The exotic Bactrocera dorsalis and the native Ceratitis anonae infest citrus and constitute a threat to citrus production in Nigeria. The immature stages of the two species are difficult to differentiate morphologically and share the same fruit in the study area. A 658 bp portion of the COI gene was amplified and sequenced in 88 life stages of the species using LCO1490/HCO2198 primers. The enzymes RsaI, Sau3AI and Hsp92II were used to construct banding patterns distinguishing life stages of B. dorsalis from C. anonae. DNA barcoding confirmed the species to be B. invadens syn. n. B. dorsalis and C. anonae. Rsa I produced bands of 322 and 336 bp in B. dorsalis and 201 and 457 bp in C. anonae. Sau3AI produced bands of 103, 144 and 364 bp in B. dorsalis and 164 and 471 bp in C. anonae. Hsp92II produced fragment lengths of 137 and 521 bp in B. dorsalis and 110, 231 and 290 bp in C. anonae. The identification method was confirmed by DNA barcoding and molecular phylogenetic analysis. All the life stages within a species produced the same banding patterns with the enzymes. This molecular method will be applied at quarantine checkpoints for interception of the invasive B. dorsalis. It will also be crucial for early detection of infestation and in creating and maintaining fruit fly exclusion zones by implementation of appropriate management programmes for B. dorsalis and C. anonae infesting citrus in Nigeria.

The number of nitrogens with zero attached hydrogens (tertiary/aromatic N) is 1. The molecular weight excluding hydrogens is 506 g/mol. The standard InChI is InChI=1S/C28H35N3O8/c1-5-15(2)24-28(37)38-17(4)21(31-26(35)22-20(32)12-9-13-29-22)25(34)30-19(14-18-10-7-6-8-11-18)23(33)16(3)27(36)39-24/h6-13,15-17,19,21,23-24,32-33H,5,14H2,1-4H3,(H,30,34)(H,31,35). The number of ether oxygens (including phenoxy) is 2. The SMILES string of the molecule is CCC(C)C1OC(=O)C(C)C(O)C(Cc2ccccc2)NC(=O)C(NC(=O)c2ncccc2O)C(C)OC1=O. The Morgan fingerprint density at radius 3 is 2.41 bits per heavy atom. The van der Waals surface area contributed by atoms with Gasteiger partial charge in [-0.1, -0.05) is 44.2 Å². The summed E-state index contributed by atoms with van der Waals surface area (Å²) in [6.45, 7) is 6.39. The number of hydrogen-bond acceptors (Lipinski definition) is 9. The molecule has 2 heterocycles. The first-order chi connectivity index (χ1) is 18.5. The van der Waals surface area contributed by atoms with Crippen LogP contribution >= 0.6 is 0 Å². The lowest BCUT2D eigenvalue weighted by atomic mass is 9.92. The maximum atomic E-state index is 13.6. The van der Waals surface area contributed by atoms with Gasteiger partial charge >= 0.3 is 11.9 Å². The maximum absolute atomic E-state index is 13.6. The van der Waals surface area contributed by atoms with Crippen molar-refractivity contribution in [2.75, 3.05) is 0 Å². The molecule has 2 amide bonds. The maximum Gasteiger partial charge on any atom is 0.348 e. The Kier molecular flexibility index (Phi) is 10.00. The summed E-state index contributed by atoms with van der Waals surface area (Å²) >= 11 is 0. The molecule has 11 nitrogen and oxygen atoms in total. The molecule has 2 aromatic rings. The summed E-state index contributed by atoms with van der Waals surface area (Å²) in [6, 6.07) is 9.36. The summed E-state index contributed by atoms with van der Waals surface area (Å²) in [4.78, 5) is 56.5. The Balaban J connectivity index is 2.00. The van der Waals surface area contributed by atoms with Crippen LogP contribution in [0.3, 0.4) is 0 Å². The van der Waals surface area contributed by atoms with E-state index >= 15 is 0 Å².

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Vol. 25 • No. 2